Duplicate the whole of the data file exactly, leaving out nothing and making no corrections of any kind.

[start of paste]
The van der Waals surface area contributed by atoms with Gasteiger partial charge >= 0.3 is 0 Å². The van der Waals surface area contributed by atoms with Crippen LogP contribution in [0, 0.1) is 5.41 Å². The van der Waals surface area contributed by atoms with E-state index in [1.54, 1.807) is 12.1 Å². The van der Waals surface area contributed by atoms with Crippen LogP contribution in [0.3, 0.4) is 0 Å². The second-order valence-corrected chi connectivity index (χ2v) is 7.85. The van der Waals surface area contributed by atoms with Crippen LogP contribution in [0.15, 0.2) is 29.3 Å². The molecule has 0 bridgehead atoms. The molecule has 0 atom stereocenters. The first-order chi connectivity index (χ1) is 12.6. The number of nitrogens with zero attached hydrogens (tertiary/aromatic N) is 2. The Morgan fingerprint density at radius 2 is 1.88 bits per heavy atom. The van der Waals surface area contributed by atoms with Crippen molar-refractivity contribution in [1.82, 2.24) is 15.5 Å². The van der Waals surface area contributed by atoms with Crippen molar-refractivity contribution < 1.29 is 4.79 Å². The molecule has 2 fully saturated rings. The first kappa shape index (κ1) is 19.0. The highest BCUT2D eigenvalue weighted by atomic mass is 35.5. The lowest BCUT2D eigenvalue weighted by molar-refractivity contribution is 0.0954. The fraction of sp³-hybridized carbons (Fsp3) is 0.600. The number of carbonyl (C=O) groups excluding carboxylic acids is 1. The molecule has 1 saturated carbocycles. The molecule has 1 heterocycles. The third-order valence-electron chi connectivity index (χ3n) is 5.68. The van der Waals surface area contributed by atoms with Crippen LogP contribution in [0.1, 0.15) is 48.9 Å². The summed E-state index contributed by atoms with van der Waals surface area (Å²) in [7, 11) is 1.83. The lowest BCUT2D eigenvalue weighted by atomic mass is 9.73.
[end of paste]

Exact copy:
The van der Waals surface area contributed by atoms with Gasteiger partial charge >= 0.3 is 0 Å². The van der Waals surface area contributed by atoms with Crippen LogP contribution in [0, 0.1) is 5.41 Å². The van der Waals surface area contributed by atoms with E-state index in [1.54, 1.807) is 12.1 Å². The van der Waals surface area contributed by atoms with Crippen LogP contribution in [0.3, 0.4) is 0 Å². The second-order valence-corrected chi connectivity index (χ2v) is 7.85. The van der Waals surface area contributed by atoms with Crippen LogP contribution in [0.15, 0.2) is 29.3 Å². The molecule has 0 bridgehead atoms. The molecule has 0 atom stereocenters. The first-order chi connectivity index (χ1) is 12.6. The number of nitrogens with zero attached hydrogens (tertiary/aromatic N) is 2. The Morgan fingerprint density at radius 2 is 1.88 bits per heavy atom. The van der Waals surface area contributed by atoms with Crippen molar-refractivity contribution in [1.82, 2.24) is 15.5 Å². The van der Waals surface area contributed by atoms with Crippen molar-refractivity contribution < 1.29 is 4.79 Å². The molecule has 2 fully saturated rings. The first kappa shape index (κ1) is 19.0. The highest BCUT2D eigenvalue weighted by atomic mass is 35.5. The lowest BCUT2D eigenvalue weighted by molar-refractivity contribution is 0.0954. The fraction of sp³-hybridized carbons (Fsp3) is 0.600. The number of carbonyl (C=O) groups excluding carboxylic acids is 1. The molecule has 1 saturated carbocycles. The molecule has 1 heterocycles. The third-order valence-electron chi connectivity index (χ3n) is 5.68. The van der Waals surface area contributed by atoms with Crippen LogP contribution in [0.1, 0.15) is 48.9 Å². The summed E-state index contributed by atoms with van der Waals surface area (Å²) in [7, 11) is 1.83. The lowest BCUT2D eigenvalue weighted by atomic mass is 9.73.